The Supreme Court today ordered the UK government to take ‘immediate action’ to prepare a detailed plan of how it intends to cut illegal levels of air pollution in 16 cities and regions throughout Britain.
Giving judgment in R (on the application of ClientEarth) v Secretary of State for the Environment, Food and Rural Affairs, the court made it clear that the next government, ‘whatever its political complexion’, would be legally bound by its ruling that a comprehensive plan for cutting levels of nitrogen dioxide in polluted areas must be submitted by 31 December 2015.
The case concerned the UK government’s obligations under the EU’s 2008 Air Quality Directive, which set a deadline of 2010 to comply with limits on levels of nitrogen dioxide. Articles 22 and 23 of the directive granted a five-year postponement – on condition that the government creates an air quality plan for the affected areas and that the ‘exceedance period can be kept as short as possible’.
The UK government claimed that limits relating to 16 areas in the UK, including Greater London, could not be realistically met by 2015 and did not apply for an extension. It said air quality plans submitted to the European Commission under article 23 of the directive fulfilled requirements that the exceedance periods be kept as short as possible.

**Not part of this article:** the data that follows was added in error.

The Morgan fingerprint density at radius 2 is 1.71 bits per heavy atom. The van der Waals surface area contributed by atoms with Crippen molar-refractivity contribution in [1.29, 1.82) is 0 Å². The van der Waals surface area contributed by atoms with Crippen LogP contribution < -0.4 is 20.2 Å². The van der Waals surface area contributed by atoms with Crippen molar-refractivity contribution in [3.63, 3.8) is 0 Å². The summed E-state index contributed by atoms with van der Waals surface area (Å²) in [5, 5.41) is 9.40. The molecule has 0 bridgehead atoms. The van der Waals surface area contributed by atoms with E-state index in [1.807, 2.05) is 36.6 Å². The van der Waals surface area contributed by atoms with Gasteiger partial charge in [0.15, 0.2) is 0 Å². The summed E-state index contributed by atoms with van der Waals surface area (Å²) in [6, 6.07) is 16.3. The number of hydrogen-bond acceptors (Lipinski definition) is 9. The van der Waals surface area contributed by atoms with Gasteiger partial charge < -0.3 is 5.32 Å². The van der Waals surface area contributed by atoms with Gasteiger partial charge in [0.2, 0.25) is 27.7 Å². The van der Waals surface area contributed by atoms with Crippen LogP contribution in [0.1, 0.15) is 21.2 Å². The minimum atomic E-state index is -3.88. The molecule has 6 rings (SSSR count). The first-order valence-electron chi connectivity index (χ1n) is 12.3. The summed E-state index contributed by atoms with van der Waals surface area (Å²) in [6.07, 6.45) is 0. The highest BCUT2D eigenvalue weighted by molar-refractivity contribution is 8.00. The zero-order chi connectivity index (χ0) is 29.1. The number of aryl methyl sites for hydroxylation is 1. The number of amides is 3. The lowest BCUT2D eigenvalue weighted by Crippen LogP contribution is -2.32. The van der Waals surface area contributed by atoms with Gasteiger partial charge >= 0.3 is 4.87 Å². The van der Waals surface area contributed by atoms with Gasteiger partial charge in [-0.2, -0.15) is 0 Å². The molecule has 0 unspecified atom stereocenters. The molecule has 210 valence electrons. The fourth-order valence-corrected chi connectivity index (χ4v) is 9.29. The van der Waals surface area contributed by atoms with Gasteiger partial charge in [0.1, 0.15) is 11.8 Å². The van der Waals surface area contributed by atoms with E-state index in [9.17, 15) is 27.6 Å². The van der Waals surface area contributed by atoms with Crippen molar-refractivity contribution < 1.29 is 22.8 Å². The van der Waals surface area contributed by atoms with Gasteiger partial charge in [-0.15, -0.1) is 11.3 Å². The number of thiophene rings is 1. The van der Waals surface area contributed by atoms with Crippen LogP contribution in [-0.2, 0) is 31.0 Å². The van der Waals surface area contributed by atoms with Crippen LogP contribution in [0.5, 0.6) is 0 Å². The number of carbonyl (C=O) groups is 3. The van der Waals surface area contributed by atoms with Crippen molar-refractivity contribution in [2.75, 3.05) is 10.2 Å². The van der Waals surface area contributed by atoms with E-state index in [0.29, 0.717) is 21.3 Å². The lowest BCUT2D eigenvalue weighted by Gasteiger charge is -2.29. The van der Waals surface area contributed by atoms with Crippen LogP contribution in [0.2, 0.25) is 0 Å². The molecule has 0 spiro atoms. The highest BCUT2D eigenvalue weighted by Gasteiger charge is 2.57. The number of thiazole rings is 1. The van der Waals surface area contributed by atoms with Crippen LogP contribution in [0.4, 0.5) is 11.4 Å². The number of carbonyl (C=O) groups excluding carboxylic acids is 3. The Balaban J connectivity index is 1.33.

In 2011, ClientEarth, an environmental law activist group, brought a claim for judicial review of the air quality plans, launching a case that reached the Court of Appeal in 2012, a first Supreme Court hearing in 2013, a Court of Justice of the European Union ruling in 2014 and then a second hearing, on 16 April 2015, in the Supreme Court.
In today’s judgment, five justices unanimously granted ClientEarth’s appeal to the extent that it grants a declaration that there has been a breach of the Air Quality Directive. It added that proceedings are stayed whilst other issues concerning the directive are referred to the Court of Justice of the European Union.
It ruled that: ‘The new government, whatever its political complexion, should be left in no doubt as to the need for immediate action to address this issue. The only realistic way to achieve this is a mandatory order requiring new plans… to be prepared within a defined timetable.’
ClientEarth lawyer Alan Andrews said: ‘We brought our case because we have a right to breathe clean air and today the Supreme Court upheld that right. The next government, regardless of which political parties take power, is now legally bound to take urgent action on this public health crisis.’
Some 29,000 people die prematurely in the UK every year as a result of air pollution, according to a 2010 report by the UK Committee on the Medical Effects of Air Pollutants.